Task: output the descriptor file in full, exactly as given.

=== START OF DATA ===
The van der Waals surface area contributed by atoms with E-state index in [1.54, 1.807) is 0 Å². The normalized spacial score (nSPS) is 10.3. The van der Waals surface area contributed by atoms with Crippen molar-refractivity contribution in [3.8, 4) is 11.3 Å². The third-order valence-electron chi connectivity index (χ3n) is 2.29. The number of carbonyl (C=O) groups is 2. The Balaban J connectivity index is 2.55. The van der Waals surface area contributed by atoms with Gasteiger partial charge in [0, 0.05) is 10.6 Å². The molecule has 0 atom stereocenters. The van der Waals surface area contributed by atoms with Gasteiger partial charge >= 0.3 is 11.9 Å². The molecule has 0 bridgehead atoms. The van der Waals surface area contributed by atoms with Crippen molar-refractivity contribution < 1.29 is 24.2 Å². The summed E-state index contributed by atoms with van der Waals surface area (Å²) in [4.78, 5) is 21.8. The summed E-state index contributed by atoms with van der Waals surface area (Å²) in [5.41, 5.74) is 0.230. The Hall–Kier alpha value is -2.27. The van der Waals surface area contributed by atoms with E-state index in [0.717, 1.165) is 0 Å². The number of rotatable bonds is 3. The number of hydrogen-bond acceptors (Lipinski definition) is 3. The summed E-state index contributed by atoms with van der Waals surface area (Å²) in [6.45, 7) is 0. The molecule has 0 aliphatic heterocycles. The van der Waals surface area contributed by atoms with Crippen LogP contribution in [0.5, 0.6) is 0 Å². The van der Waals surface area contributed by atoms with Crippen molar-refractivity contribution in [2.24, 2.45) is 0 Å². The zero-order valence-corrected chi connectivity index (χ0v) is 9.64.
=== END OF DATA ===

The van der Waals surface area contributed by atoms with E-state index in [1.54, 1.807) is 0 Å². The normalized spacial score (nSPS) is 10.3. The van der Waals surface area contributed by atoms with Crippen molar-refractivity contribution in [3.8, 4) is 11.3 Å². The third-order valence-electron chi connectivity index (χ3n) is 2.29. The number of carbonyl (C=O) groups is 2. The Balaban J connectivity index is 2.55. The van der Waals surface area contributed by atoms with Gasteiger partial charge in [0, 0.05) is 10.6 Å². The molecule has 0 atom stereocenters. The van der Waals surface area contributed by atoms with Gasteiger partial charge >= 0.3 is 11.9 Å². The molecule has 0 bridgehead atoms. The van der Waals surface area contributed by atoms with Crippen molar-refractivity contribution < 1.29 is 24.2 Å². The summed E-state index contributed by atoms with van der Waals surface area (Å²) in [4.78, 5) is 21.8. The summed E-state index contributed by atoms with van der Waals surface area (Å²) in [5.41, 5.74) is 0.230. The Hall–Kier alpha value is -2.27. The van der Waals surface area contributed by atoms with E-state index in [0.717, 1.165) is 0 Å². The number of rotatable bonds is 3. The number of hydrogen-bond acceptors (Lipinski definition) is 3. The summed E-state index contributed by atoms with van der Waals surface area (Å²) in [6.45, 7) is 0. The molecule has 0 aliphatic heterocycles. The van der Waals surface area contributed by atoms with Crippen LogP contribution in [0.5, 0.6) is 0 Å². The van der Waals surface area contributed by atoms with Crippen molar-refractivity contribution in [2.24, 2.45) is 0 Å². The zero-order valence-corrected chi connectivity index (χ0v) is 9.64.